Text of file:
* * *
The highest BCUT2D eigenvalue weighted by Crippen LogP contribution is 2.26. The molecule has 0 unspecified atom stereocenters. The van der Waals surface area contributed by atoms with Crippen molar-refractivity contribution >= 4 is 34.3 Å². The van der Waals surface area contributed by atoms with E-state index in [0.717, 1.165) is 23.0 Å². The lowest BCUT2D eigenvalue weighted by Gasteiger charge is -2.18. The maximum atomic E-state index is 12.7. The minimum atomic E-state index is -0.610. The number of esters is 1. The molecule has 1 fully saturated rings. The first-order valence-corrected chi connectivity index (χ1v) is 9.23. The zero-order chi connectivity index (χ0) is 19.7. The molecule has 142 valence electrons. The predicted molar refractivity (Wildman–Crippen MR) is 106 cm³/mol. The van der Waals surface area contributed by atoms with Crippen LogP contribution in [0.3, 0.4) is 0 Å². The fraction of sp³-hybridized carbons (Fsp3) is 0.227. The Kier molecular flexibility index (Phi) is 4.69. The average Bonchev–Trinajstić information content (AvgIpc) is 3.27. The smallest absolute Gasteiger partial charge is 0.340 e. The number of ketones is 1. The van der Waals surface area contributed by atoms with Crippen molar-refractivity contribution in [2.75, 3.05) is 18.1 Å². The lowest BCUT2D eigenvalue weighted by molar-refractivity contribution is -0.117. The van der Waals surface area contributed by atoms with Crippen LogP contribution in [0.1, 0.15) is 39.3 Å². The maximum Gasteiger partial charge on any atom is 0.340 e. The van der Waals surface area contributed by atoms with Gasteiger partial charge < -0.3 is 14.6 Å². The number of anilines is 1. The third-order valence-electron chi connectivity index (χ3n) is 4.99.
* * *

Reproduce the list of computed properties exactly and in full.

The highest BCUT2D eigenvalue weighted by Crippen LogP contribution is 2.26. The molecule has 0 unspecified atom stereocenters. The van der Waals surface area contributed by atoms with Crippen molar-refractivity contribution >= 4 is 34.3 Å². The van der Waals surface area contributed by atoms with E-state index in [0.717, 1.165) is 23.0 Å². The lowest BCUT2D eigenvalue weighted by Gasteiger charge is -2.18. The maximum atomic E-state index is 12.7. The minimum atomic E-state index is -0.610. The number of esters is 1. The molecule has 1 fully saturated rings. The first-order valence-corrected chi connectivity index (χ1v) is 9.23. The zero-order chi connectivity index (χ0) is 19.7. The molecule has 142 valence electrons. The predicted molar refractivity (Wildman–Crippen MR) is 106 cm³/mol. The van der Waals surface area contributed by atoms with Crippen LogP contribution in [0.3, 0.4) is 0 Å². The fraction of sp³-hybridized carbons (Fsp3) is 0.227. The Kier molecular flexibility index (Phi) is 4.69. The average Bonchev–Trinajstić information content (AvgIpc) is 3.27. The smallest absolute Gasteiger partial charge is 0.340 e. The number of ketones is 1. The van der Waals surface area contributed by atoms with Crippen molar-refractivity contribution in [2.75, 3.05) is 18.1 Å². The lowest BCUT2D eigenvalue weighted by molar-refractivity contribution is -0.117. The van der Waals surface area contributed by atoms with Crippen LogP contribution in [0.1, 0.15) is 39.3 Å². The maximum Gasteiger partial charge on any atom is 0.340 e. The van der Waals surface area contributed by atoms with Gasteiger partial charge < -0.3 is 14.6 Å². The number of anilines is 1. The third-order valence-electron chi connectivity index (χ3n) is 4.99.